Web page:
Time to have open discussion on fiscal, health, social implications of aging population Canada

The Prime Minister surprised Canadians, including his own caucus, when he proclaimed from the high perch of Davos that Canadians’ pension system was about to change. After first denying what he had said in Davos, it became clearer that the next budget will include a plan to change the age at which Canadians qualify for CPP to 67. None of this, not Old Age Security, Guaranteed Income Supplement or the Canada Pension Plan were mooted as a target for new policies in the election. If mentioned at all, it was only to assure Canadians that pensions were secure.

The general narrative put forth now sounds plausible. The demographic shape of Canadian society is changing. More of us will be older as those born in the post war baby boom, roughly from 1947-1957, enter our senior years. (I can say “our” as a 1954 vintage boomer myself). The story is that all of us will be old and far too few young people will be around to work to generate the wealth to cover our pensions. It sounds plausible until examined. No one is anticipating that the GDP will collapse with fewer workers. We assume the GDP grows because we anticipate the economy will be buoyed by immigration and by less labour intensive economic activity.

Moreover, the Parliamentary Budget Office report (issued Feb. 8) states that, having off-loaded two per cent of health-care costs on the provinces, Ottawa has room to absorb the bump created by retiring baby boomers. In fact, the PBO report says we can increase Old Age Security. Debates about pension reform have pitted the Harper Conservatives who refuse to enhance CPP, against many premiers and opposition parties. Pension reforms must be built upon the system that will best create decent pensions that will keep the elderly out of poverty, require minimum additional contributions and have low administrative and investment costs.

The only system that is capable of meeting these goals is the CPP, a proven system that is the envy of many countries. Its systems can be modified to offer enhanced benefits. Everyone is familiar with the CPP, which is in sound financial health with the latest actuarial report noting that it is sound for at least the next 70 years.

Approximately 35 per cent of older citizens 1.6 million seniors are still dependent upon Guaranteed Income Supplement (GIS) to keep them out of poverty. This is partly because current the CPP objective of just replacing 25 per cent of the average industrial wage is too low. A 50 per cent income replacement ratio would dramatically reduce the reliance on GIS to keep the elderly out of poverty and reduce the cost of GIS to the federal government by billions annually.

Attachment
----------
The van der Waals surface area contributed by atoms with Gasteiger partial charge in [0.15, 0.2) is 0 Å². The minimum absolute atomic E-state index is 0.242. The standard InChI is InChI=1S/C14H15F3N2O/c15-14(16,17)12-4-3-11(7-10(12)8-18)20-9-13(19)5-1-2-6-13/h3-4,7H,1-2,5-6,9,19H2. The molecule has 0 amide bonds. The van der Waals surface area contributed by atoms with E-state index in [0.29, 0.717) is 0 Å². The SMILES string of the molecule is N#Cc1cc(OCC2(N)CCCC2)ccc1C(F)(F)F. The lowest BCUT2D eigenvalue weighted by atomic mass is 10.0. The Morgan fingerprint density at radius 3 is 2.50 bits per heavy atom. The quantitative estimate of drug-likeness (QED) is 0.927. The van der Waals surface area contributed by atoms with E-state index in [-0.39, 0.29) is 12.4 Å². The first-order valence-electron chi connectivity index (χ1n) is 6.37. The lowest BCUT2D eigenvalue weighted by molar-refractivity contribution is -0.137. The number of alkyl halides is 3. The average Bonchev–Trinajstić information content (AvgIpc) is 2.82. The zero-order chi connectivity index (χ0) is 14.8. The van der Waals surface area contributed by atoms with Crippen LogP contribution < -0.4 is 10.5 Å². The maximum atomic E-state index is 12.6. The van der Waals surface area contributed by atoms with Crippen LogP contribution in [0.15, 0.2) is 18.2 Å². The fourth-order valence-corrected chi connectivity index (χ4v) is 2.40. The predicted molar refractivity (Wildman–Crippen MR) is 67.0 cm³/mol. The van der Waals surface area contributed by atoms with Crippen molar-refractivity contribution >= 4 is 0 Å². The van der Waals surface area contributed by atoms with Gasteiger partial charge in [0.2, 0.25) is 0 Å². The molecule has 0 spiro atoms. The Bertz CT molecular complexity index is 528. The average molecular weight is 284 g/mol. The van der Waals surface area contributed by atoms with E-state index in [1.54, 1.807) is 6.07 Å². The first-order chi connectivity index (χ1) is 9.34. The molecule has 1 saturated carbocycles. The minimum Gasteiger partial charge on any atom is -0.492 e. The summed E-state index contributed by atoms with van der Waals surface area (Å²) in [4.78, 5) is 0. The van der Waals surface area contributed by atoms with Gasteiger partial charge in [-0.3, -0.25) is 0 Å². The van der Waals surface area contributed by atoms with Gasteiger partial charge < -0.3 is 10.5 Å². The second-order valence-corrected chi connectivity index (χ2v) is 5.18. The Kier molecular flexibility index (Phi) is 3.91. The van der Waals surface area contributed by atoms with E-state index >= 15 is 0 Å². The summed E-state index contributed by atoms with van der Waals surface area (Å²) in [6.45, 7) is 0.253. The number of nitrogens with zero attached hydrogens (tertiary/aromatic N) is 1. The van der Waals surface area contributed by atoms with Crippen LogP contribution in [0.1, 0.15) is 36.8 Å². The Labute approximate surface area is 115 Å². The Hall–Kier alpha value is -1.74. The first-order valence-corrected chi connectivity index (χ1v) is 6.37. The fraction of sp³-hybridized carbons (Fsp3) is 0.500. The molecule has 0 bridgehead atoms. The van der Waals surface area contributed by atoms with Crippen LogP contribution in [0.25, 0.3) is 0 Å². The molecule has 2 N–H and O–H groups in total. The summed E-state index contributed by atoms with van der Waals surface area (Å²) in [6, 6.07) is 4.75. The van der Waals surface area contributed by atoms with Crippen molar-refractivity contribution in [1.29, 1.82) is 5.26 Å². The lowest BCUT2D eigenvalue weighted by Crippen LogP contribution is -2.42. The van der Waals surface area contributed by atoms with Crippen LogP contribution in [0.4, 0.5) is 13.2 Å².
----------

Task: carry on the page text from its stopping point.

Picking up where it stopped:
The Year’s Maximum Pensionable Earnings (YMPE) should be raised to at least $90,000 and consideration given to raising it to the full Income Tax Act (ITA) limit for Registered Pension Plans (RPP) of ($122,222 in 2009) pending an evaluation/review in a decade.

Subject to an actuarial evaluation, it is expected that these benefits could be achieved with a phased-in increase of CPP contribution rates from the current 9.9 per cent to approximately 14.5 per cent, most, if not all, of which would be offset by reductions in workplace pensions for those with workplace pensions. Redirected GIS savings could be used to offset some of the required contribution increase.

An honest evaluation of the effectiveness of current tax policy will illustrate how inefficient it is for most retirement savings. Net federal RPPs tax expenditures (concessions) were worth $17.6-billion and $11.3-billion in 2007 and 2009. RRSPs cost $12.1-billion and $8.5-billion in the same years. The loss of provincial revenues adds another 35 per cent to 40 per cent.

Defined benefit (DB) plans are much more efficient than defined contribution (DC) plans in that they produce significantly higher pensions for the same contributions, yet DC plans get the same tax support.

RRSPs are terribly tax inefficient in that for the $8.5-billion to $12.1-billion in annual net tax expenditures (around 30 per cent of total contributions), the median value of RRSP assets by Canadians under age 65 is a woeful $40,000 and those over 65 have less than $55,000insufficient to supplement one’s pension, especially at today’s annuity rates. Only 25 per cent of working Canadians contribute to RRSPs, only six per cent with incomes under $20,000. Pro-rating tax expenditures to the value of projected pension would bring fairness and equity back into the system.

Phasing-in the doubling the target income replacement rate to 50 per cent and the doubling the YMPE over the next 47 years is the most efficient way to ensure that future retirees will be able to retire with dignity without inter-generational subsidies.

It’s time to have an open discussion about the fiscal, health, and social implications of the aging population. Let’s start by looking at the evidence before jumping to conclusions.

Green Party Leader Elizabeth May also represents Saanich-Gulf Islands, B.C.

Originally printed in The Hill Times March 12, 2012